There are eight pieces of evidence against him. As he talks us through them one by one, his life is in our hands. We, the reader - member of the jury - must keep an open mind till we hear the end of his story. His defence raises many questions... but at the end of the speeches, only one matters:
Did he do it?
Yale hopeful Bronwyn has never publicly broken a rule.
Sports star Cooper only knows what he's doing in the baseball diamond.
Bad boy Nate is one misstep away from a life of crime.
Prom queen Addy is holding together the cracks in her perfect life.
And outsider Simon, creator of the notorious gossip app at Bayview High, won't ever talk about any of them again. He dies 24 hours before he could post their deepest secrets online. Investigators conclude it's no accident. All of them are suspects.
Everyone has secrets, right? What really matters is how far you'll go to protect them...
Paul O'Grady is one of Britain's very best loved entertainers. He is known and adored by millions, whether as the creator of the acid-tongued Blonde Bombsite, Lily Savage, or the presenter of the fantastically successful, award-winning Paul O'Grady Show on Channel 4.
Now, in his own unique voice, Paul O'Grady tells story of his early life in Irish Catholic Birkenhead that started him on the long and winding road from mischievous altar boy to national treasure. It is a brilliantly evoked, hilarious and often moving tale of gossip in the back yard, bragging in the corner shop and slanging matches on the front doorstep, populated by larger-than-life characters with hearts of gold and tongues as sharp as razors.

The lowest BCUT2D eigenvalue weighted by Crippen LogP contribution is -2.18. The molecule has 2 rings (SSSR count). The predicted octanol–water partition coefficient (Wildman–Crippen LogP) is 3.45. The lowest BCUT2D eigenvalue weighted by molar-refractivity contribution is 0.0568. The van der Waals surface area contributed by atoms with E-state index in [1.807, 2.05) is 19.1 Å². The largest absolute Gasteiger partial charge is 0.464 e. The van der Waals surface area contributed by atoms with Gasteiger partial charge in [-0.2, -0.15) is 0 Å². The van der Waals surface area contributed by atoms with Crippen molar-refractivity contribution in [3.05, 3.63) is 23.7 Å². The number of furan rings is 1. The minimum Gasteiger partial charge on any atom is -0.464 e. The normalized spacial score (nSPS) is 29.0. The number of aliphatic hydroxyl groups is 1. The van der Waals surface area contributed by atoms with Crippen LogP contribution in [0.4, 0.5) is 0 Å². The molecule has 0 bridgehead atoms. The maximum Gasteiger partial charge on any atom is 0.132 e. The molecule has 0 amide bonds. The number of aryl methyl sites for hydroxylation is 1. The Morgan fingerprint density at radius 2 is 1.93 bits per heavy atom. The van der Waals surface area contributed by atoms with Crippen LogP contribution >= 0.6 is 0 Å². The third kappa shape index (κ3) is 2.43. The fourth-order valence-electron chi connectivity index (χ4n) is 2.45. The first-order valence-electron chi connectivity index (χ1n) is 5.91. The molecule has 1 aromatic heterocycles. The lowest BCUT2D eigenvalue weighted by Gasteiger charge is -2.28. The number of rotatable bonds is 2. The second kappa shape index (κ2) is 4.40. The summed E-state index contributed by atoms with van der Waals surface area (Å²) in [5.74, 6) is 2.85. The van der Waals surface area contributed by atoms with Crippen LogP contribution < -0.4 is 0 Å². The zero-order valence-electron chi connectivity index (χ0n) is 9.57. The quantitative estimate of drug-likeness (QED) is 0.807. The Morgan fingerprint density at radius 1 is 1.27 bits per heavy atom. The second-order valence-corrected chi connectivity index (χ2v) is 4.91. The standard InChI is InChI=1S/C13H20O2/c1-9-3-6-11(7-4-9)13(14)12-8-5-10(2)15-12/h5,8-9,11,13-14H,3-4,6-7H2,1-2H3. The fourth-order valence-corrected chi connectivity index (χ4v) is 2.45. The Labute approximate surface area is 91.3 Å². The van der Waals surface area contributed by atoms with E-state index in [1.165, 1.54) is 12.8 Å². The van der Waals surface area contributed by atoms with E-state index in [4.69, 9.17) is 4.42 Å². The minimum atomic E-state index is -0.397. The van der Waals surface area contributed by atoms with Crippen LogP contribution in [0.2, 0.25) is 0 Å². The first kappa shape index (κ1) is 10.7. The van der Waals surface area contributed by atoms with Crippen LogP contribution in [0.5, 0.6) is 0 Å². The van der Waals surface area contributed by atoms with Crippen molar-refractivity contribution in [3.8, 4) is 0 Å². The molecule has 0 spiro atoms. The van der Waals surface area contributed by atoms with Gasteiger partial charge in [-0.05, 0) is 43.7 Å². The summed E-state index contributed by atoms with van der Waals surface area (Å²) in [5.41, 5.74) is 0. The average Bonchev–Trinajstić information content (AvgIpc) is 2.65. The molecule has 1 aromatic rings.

A brother chosen. A brother left behind. And a family where you'd least expect to find one.
Leon is nine, and has a perfect baby brother called Jake. They have gone to live with Maureen, who has fuzzy red hair like a halo, and a belly like Father Christmas. But the adults are speaking in low voices, and wearing Pretend faces. They are threatening to give Jake to strangers. Since Jake is white and Leon is not.
As Leon struggles to cope with his anger, certain things can still make him smile - like Curly Wurlys, riding his bike fast downhill, burying his hands deep in the soil, hanging out with Tufty (who reminds him of his dad), and stealing enough coins so that one day he can rescue Jake and his mum.
Evoking a Britain of the early eighties, My Name is Leon is a heart-breaking story of love, identity and learning to overcome unbearable loss. Of the fierce bond between siblings. And how - just when we least expect it - we manage to find our way home.
The titles of the first story in this collection – 'Jeeves Takes Charge' – and the last – 'Bertie Changes His Mind' – sum up the relationship of twentieth-century fiction's most famous comic characters.
In between them, the various feeble-minded men and lively young women who populate Wooster's world appeal to Jeeves to solve their problems and are never disappointed.